We should all be aware that with FICA, Social Security, Medicare, State Taxes, County property taxes, Sales Taxes, and all of the fees from other bureacracies (DMV, etc); add up to way more than 50% of our salaries.

      In my case it’s way more than 50% (if my math is correct). Don’t you find that a tad bit unacceptable? I’ve worked hard for that money. Over half of my pay is not worth what I get from the government.

      Out of the less than half of my pay, I must also pay for my family to live.
      This is a form of slavery. I’m tired of it.

  • Silhouette

    When I was being raised a christian, going to bible study and being confirmed as a member of the church, we were repeatedly told that tithing was part of God’s way. What tithing is, is very similar to any taxes collected on behalf of affordable public health care. There is no cause more directly biblical and of morality than to be thy brother’s keeper in the most basic of ways: providing for his physical health so he can stand up strong and be at your side working with you to help others in turn.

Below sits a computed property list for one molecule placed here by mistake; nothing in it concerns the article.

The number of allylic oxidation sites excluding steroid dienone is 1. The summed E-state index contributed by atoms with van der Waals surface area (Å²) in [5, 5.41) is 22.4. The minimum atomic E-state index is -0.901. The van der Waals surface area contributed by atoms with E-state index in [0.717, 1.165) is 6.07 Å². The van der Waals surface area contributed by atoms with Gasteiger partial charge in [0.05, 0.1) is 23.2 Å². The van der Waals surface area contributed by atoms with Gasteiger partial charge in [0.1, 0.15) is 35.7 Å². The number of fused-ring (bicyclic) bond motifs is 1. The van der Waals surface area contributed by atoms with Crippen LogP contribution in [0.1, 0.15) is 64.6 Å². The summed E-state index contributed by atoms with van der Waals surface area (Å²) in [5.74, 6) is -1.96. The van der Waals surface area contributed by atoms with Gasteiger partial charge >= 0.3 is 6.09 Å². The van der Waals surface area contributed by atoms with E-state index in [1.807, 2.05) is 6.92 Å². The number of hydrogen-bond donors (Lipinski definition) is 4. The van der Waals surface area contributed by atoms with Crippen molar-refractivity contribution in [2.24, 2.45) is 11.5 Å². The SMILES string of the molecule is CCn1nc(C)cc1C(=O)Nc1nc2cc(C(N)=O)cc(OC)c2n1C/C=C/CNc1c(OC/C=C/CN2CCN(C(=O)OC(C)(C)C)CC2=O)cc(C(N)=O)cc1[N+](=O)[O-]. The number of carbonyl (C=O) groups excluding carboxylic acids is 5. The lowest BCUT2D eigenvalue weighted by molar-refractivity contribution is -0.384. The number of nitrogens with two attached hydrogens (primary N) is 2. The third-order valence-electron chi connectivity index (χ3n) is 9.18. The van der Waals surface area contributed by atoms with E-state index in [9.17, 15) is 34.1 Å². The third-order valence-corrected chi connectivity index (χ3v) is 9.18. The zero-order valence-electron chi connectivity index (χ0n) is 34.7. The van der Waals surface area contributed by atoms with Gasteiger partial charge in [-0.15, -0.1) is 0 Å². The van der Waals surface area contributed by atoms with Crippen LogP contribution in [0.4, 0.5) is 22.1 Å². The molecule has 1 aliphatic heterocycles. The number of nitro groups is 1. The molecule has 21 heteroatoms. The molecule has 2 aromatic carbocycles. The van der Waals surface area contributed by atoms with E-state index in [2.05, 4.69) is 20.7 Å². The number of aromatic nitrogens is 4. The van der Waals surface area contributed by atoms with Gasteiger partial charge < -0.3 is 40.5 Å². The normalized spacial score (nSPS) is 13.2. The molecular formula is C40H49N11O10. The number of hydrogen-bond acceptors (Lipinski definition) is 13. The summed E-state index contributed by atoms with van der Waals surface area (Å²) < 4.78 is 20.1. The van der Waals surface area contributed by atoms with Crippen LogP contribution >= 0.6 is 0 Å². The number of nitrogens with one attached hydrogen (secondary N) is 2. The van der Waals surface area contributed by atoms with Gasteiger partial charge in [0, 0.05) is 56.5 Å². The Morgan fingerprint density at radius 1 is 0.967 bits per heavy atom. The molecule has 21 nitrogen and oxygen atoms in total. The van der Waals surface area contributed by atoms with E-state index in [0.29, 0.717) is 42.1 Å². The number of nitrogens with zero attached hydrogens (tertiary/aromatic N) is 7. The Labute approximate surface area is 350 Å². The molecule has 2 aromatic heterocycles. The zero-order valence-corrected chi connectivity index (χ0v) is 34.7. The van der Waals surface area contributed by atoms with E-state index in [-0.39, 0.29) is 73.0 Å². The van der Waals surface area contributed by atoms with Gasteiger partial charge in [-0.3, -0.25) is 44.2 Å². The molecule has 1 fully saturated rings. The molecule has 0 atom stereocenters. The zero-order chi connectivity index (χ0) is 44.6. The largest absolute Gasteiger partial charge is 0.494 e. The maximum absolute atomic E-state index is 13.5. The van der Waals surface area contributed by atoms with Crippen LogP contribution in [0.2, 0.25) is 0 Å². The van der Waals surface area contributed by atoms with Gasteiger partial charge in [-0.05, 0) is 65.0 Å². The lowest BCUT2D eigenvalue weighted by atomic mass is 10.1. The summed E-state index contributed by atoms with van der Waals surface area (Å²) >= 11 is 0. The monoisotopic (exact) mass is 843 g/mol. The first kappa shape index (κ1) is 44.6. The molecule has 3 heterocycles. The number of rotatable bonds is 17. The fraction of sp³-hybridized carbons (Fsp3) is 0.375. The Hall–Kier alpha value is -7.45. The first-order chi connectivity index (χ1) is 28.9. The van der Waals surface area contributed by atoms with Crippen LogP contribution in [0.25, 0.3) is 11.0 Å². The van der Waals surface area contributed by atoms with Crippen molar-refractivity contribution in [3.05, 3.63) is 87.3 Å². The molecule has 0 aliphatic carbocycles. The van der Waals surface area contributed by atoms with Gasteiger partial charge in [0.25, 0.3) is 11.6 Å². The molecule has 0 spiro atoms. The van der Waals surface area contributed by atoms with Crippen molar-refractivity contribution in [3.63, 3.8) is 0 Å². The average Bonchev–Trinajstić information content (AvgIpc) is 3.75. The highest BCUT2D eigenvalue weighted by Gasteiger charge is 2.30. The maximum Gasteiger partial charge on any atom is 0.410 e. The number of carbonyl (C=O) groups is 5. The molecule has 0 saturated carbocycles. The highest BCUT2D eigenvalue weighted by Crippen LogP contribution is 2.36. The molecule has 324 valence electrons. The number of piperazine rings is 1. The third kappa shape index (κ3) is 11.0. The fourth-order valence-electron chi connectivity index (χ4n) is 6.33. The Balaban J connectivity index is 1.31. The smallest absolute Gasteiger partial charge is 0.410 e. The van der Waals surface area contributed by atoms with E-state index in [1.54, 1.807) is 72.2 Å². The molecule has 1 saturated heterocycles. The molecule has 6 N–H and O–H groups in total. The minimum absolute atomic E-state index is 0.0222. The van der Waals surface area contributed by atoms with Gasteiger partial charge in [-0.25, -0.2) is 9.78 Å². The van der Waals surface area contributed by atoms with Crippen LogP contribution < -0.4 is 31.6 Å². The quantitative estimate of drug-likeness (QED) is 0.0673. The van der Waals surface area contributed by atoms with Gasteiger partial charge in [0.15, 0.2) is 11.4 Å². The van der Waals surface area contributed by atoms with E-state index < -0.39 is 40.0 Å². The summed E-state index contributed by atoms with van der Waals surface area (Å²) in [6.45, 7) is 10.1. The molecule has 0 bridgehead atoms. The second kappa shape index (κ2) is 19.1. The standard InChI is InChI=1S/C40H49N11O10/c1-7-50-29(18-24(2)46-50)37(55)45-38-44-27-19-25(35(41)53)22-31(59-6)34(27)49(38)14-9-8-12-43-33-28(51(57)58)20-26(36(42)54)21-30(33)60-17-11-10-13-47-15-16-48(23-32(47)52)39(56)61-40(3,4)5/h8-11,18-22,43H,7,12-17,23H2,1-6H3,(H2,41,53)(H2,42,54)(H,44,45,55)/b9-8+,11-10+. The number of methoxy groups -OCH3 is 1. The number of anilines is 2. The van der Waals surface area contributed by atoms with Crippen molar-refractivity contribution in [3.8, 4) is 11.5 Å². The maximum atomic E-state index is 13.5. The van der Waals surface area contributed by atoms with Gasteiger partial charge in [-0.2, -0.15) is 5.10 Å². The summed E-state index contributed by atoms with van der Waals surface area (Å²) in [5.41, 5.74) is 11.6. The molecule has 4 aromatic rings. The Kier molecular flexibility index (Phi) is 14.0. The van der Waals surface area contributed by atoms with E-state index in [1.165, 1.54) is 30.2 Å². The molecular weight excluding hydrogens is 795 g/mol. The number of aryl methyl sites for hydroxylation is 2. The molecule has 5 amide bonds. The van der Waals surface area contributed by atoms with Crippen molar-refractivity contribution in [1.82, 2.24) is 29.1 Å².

To belittle this effort is to belittle God himself.

    I’m no longer christian but some of these lessons have stayed with me because they factually make sense and they just feel right for lack of a better description. Does it feel bad to you to support your brother’s and sisters’ most basic of wellbeings? Maybe you’re in the wrong religion.

    We are a religious nation and always have been. The only difference is that slowly, subtley, almost imperceptively, our God has been replaced as a nebulous all-seeing being, instead to a $God…

    • CStanley

      Sil, if you’re proposing a tax rate of 10% (which is what tithing is)…I’m in!

    • ProfElwood

      Sorry, but giving to charity and getting robbed aren’t equal concepts. Giving to charity improves your health, being forced to pay taxes just makes you poor. I have a choice of which charity to give to, and I take the time to check them out. When a charity shows a problem, like the United Way did a decade or so ago, it reacts quickly to fix the problem and get their vital reputation back. When a public program, like farm subsidies, is proven to be welfare for the rich, well, tough cookies: you’re “giving” to it anyway. And good luck getting your loving representative to hurt their own campaign financing by fixing it.Now, don’t get me started on the “charities” of bank and union bailouts.

    • JeffersonDavis

      “I’m no longer christian but some of these lessons have stayed with me ”

      Oh, that’s quite obvious.